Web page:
It was in the 1960s. Brigitte Bardot and Serge Gainsbourg exchanged “CLIP! CRAP!! of the BANG! the VLOP and ZIP! SHEBAM! POW! BLOP! WIZZZZZ!”. As Jacques Dutronc before them, singing: “I have a trap girl, a trap taboo / toy extra that makes crac boum hu.” The invitation galante was heard, leaving little room for the ambiguous. Almost sixty years after these securities unambiguous, the words are still relevant to speak of what is not said. And much more.

“Glug”, “bam”, “zoom”… These small words of everyday life are whistling in our ears. Since our childhood, we hear the cats do “meow”, the bells to “ring” and the floors do “crac”. But where are these sounds? These sounds that has been transcribed under the name of onomatopoeia? The Figaro proposes you to rediscover them in a short list.

● Ouch!

Did you know that our ancestors-those who lived before the Fifteenth century – would say, “ahi” when they were wrong? In the Eleventh century, as well as the says Catherine Guennec, in his book A Trillebardou at Jean Guillemette , (First), it was not said yet “ouch” when we took the foot in a table. It is in 1473, indicates The Treasury of the French language, the sound “ouch” will appear. It is written “aye”, “ay”, “aÿ”.

” READ ALSO “Waste”, “schlaguer”… These words and expressions that change from one region to the other.

● Cocorico!

as We know, the animal is the emblem of France. But as the story goes Stéphane Bern in his book, The Why of History (Albin Michel), “the use of the cock is older than the French monarchy”. At the beginning of the Ancient times, Gaul was represented by a “lark”. The rooster comes to replace it “in favor of a simple coincidence of language”. In latin, gallus means both “gaul” and “rooster”. “With bravado, the Gauls will gradually adopt this animal, a symbol of vigilance and courage, which will then be taken over by the Franks.”

interestingly, the word “cock” appears in the Twelfth century, note the French Academy, and is “taken from an onomatopoeia of the sound: coccus, in latin, and coco, already in latin imperial”. It is thus quite naturally that “cocorico”, written coquerycoq in 1547, eventually came to designate the “cry of the rooster”. Note that, figuratively, the word means a “manifestation of the noisy and joyful to be glorified chauvinistic”. Example: “The cocoricos of victory.”



Any cat-lover knows that these small animals grow some strange noises. When they lick them up, when they purr, when they are sleeping… in Short, all the time. But did you know that these hairballs were not always “meow”? In fact, as noted by the Treasury of the French language, in the Sixteenth century, the cats were pushing the “myault” and “miault”. This is only the beginning of the Seventeenth century that the cats are “meow”. To believe that until then, they had a… cat stuck in the throat…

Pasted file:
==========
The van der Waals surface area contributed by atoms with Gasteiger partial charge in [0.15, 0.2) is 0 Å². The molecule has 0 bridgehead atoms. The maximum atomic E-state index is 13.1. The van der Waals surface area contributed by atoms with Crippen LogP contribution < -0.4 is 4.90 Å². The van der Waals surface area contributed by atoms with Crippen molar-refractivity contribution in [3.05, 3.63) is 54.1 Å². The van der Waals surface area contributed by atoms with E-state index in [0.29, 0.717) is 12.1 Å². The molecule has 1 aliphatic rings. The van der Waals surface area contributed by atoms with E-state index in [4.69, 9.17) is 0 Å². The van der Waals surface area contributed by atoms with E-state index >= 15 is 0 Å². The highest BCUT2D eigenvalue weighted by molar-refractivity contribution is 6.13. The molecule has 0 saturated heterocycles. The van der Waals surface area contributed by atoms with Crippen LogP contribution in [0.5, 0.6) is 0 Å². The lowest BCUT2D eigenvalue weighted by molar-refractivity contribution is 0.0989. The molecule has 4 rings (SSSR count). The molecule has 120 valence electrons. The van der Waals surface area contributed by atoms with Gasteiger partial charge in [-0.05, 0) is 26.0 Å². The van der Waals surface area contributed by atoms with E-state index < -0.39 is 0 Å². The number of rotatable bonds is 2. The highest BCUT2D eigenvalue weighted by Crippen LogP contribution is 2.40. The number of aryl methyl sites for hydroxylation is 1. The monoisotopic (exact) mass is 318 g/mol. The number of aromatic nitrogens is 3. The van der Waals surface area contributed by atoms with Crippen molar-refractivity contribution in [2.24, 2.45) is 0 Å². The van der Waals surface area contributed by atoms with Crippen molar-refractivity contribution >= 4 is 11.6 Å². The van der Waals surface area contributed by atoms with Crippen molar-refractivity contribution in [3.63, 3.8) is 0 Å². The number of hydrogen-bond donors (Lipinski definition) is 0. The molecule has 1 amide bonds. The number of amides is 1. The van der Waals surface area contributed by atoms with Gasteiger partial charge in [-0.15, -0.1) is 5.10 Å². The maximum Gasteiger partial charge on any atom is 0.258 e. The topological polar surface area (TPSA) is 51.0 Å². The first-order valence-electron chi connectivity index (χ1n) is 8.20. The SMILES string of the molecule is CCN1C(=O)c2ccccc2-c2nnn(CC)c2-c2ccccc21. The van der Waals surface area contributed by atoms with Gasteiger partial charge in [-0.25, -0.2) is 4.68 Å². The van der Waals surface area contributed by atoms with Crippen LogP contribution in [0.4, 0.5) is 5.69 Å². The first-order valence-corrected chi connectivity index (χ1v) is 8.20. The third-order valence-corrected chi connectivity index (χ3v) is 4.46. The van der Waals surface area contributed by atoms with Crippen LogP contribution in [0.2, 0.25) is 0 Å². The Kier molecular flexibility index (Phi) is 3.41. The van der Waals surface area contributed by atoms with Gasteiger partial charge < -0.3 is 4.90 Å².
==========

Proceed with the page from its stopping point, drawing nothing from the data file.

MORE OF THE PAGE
● Hello!

“Hello, it’s me!” We say this word at least once per day. The term cucu date of the second half of the Eleventh century and refers to a “bird climber of the genre pie”, note The Treasury of the French language. From 1845, the word may also describe a “small car public, which led the travellers on the outskirts of Paris”. It is only at the end of the Nineteenth century, “cuckoo” means “to cry, and to manifest his presence.” The term comes from the classical latin cuculus “with influence of the cry of the bird for the development phonetics: repetition of the consonant” k ” bit by bit assimilated to two vowels. In the present case: “koku”, “kuku”.


Just like the “guilis”, the verb “tickle” is actually a word built on an onomatopoeia. The term is old as The Treasure of the French language is a first occurrence in 1220. Catellier means “cause twitching”. In 1414, the verb catoillier, “excite”, appears. In the middle of the Seventeenth century, the latter can also mean “pleasure, and flatter”.

As to its origin, the thesaurus indicates “the most likely hypothesis is that of an original onomatopéique, several european languages expressing the same concept by the succession of the consonants k-t-l or g-t-l, particularly for the romance languages”.


● Bang!

When we were children, imagination, push us to invent sounds. The correspondence between an object and its noise. Thus, the gun or the explosion can do “bang”. But the pun is not innate. It’d probably be from the English bang, which means a “loud sound”, “explosion of firearms” or a “very rapid movement”, note The Treasury of the French language. Bang, accurate thesaurus, is the déverbal to bang “kicking violent, resounding”. It may be reached in English through the norse.

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● Hooray!

Hard to tell where may come this joyous word. But you have you thought that this scream could come and… Russian? According to The Petit Robert, the masculine noun attested in 1722 as “houra”, from the English hussa is itself the result of the Russian “hurrah”. But is this, its one origin? Not really. The Treasury of the French language clears up a bit more its etymology.

The word “hurrah” would be born in the twilight of the Seventeenth century in France under the form “houzaye”. He referred to a “cry of joye and debauchery common in the Anglois, that pronounce this word houzai; also in use among the Germans, who say huisa; and by corruption it is said in Francis, houzza”. The term was already popular among the sailors in the Sixteenth century of the other side of the Channel. But, says the thesaurus, the term has been borrowed from the Russian “ura”, itself related to the Turkish wurmak “smite, strike, beat”.

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